About spirituality and Nyau culture

11 mins read

It is said that the Nyau lead secluded lives and no one really knows who they are. Some see them as evil, while others see them as harmless. They are said to live alone, and no one knows for sure who they are. They dress in masks and the skins of animals, and when they dance they kick up the dust in order to help disguise themselves. Their group is supposed to embody the cosmology and religion of the Chewa – a Bantu people of central and southern Africa. The Chichewa word “Nyau” means mask.

Gule Wamkulu

Gule Wamkulu was a secret cult, involving a ritual dance practiced among the Chewa in Malawi, Zambia, and Mozambique. It was performed by members of the Nyau brotherhood, a secret society of initiated men.Within the Chewa’s traditional matrilineal society, where married men played a rather marginal role, the Nyau offered a means to establish a counterweight and solidarity among men of various villages. Nyau members still are responsible for the initiation of young men into adulthood, and for the performance of the Gule Wamkulu at the end of the initiation procedure, celebrating the young men’s integration into adult society.

Gule Wamkulu is performed in the season following the July harvest, but it can also be seen at weddings, funerals, and the installation or the death of a chief. On these occasions, the Nyau dancers wear costumes and masks made of wood and straw, representing a great variety of characters, such as wild animals, spirits of the dead, slave traders as well as more recent figures such as the honda or the helicopter. Each of these figures plays a particular, often evil, character expressing a form of misbehavior, teaching the audience moral and social values. These figures perform dances with extraordinary energy, entertaining and scaring the audience as representatives of the world of the spirits and the dead.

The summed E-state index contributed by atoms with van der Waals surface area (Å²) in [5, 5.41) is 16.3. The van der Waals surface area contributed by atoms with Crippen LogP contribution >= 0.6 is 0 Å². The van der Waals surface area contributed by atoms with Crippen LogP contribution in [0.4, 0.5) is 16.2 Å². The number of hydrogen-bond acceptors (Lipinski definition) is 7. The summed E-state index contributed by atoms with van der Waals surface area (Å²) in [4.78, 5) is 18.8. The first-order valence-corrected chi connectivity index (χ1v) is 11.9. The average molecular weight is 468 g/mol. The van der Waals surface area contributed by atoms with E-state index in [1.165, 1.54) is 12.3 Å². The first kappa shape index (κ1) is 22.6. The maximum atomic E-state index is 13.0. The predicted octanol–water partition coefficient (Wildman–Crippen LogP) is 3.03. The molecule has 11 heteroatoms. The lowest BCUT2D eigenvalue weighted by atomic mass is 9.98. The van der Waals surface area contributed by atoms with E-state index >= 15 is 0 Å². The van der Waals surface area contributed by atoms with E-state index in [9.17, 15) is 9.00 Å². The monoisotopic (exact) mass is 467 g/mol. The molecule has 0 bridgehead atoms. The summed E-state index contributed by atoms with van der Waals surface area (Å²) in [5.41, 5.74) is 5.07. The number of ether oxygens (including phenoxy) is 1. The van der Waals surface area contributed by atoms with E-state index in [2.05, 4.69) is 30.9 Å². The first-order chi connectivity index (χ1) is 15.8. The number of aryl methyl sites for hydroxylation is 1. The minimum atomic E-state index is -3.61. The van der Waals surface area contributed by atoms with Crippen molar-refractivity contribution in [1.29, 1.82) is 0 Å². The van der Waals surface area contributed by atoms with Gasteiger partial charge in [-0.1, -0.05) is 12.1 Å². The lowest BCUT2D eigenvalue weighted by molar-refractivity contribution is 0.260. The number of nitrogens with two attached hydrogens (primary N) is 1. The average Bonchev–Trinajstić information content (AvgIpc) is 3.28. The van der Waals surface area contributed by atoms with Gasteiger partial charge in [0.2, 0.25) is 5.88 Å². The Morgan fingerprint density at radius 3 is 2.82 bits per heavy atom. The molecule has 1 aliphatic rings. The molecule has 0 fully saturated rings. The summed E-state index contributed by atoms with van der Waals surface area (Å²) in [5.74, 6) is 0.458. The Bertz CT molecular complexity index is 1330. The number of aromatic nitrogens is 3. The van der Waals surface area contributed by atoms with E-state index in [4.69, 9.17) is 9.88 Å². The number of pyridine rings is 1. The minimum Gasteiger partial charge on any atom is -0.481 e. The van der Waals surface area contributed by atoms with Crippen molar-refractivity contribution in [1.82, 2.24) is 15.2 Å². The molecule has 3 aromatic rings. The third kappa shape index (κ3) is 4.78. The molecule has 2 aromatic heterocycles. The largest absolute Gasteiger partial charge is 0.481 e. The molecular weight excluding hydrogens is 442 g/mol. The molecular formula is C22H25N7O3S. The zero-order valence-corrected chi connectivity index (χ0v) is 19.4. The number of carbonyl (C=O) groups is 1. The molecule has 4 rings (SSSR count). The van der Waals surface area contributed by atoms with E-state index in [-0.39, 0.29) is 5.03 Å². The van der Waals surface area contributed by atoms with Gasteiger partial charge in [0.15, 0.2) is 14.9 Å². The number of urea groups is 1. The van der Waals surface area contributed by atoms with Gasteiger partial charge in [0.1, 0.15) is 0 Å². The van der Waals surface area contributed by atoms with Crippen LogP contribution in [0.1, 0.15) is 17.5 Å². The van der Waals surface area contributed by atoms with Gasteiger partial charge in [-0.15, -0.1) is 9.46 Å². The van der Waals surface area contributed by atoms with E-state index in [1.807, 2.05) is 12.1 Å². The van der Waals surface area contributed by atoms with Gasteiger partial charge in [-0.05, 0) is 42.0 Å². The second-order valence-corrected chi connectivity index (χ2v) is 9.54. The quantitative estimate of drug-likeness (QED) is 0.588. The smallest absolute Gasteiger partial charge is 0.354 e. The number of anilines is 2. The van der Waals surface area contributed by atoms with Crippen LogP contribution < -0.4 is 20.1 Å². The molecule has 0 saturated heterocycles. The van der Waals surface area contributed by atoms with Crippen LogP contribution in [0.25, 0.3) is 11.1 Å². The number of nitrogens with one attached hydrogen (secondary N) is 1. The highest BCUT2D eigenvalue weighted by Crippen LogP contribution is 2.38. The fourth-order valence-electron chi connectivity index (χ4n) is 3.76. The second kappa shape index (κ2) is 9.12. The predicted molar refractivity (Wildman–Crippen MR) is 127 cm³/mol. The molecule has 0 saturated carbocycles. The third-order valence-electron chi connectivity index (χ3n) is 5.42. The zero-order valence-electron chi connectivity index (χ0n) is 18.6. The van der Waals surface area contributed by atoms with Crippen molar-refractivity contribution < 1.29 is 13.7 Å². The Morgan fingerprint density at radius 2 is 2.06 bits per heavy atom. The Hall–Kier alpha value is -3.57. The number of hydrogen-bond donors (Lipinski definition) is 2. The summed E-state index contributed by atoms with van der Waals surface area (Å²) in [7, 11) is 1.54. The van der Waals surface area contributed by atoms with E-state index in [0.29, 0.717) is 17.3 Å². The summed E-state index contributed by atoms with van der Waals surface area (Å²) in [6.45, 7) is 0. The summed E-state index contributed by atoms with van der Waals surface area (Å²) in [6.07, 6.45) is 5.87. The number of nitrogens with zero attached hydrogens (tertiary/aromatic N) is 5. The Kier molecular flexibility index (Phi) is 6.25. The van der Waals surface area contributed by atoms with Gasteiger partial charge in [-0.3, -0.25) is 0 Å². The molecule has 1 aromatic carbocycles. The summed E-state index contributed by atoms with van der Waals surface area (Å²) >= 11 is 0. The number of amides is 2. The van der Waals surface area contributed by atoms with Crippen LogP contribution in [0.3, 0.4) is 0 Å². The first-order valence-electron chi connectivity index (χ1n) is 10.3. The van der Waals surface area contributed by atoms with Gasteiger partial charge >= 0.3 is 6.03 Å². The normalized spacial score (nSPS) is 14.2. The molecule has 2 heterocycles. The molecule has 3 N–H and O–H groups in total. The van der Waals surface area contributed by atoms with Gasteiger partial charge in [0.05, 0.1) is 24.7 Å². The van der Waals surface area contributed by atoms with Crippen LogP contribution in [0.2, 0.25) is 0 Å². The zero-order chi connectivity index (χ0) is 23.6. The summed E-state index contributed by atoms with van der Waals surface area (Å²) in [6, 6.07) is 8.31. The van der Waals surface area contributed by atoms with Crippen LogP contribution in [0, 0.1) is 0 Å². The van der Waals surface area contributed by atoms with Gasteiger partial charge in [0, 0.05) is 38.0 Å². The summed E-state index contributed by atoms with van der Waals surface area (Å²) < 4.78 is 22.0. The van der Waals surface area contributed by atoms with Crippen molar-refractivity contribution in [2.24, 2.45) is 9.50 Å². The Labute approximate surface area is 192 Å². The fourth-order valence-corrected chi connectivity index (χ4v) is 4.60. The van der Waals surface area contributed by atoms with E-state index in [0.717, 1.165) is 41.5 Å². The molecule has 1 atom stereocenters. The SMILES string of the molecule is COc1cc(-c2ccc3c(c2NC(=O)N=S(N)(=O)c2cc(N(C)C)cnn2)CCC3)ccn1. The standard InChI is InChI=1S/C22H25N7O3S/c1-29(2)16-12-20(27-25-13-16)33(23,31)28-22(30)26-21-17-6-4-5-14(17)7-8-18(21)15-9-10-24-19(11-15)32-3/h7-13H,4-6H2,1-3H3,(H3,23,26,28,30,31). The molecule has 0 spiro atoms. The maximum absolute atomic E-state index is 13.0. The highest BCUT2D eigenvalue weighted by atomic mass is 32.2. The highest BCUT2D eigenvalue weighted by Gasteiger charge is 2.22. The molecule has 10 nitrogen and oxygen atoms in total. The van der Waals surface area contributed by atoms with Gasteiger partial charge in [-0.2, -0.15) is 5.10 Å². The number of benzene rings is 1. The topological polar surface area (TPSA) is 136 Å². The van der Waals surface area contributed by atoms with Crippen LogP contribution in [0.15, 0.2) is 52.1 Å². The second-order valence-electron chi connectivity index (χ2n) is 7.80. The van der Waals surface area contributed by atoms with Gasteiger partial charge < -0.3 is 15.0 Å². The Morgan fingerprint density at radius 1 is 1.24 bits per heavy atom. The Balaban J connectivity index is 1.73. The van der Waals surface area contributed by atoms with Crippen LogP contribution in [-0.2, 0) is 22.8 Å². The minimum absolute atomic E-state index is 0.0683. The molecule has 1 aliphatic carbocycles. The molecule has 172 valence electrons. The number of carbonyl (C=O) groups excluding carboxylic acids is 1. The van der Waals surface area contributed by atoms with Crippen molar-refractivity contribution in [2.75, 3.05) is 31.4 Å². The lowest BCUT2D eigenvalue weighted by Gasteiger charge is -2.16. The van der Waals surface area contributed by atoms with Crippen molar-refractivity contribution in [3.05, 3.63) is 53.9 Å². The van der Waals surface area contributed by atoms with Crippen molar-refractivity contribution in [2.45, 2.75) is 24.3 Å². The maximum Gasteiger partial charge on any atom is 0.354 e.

Gule Wamkulu dates back to the great Chewa Empire of the seventeenth century. Despite the efforts of Christian missionaries to ban this practice, it managed to survive under British colonial rule by adopting some aspects of Christianity. As a consequence, Chewa men tend to be members of a Christian church as well as a Nyau society. However, Gule Wamkulu performances are gradually losing their original function and meaning by being reduced to entertainment for tourists and for political purpose.

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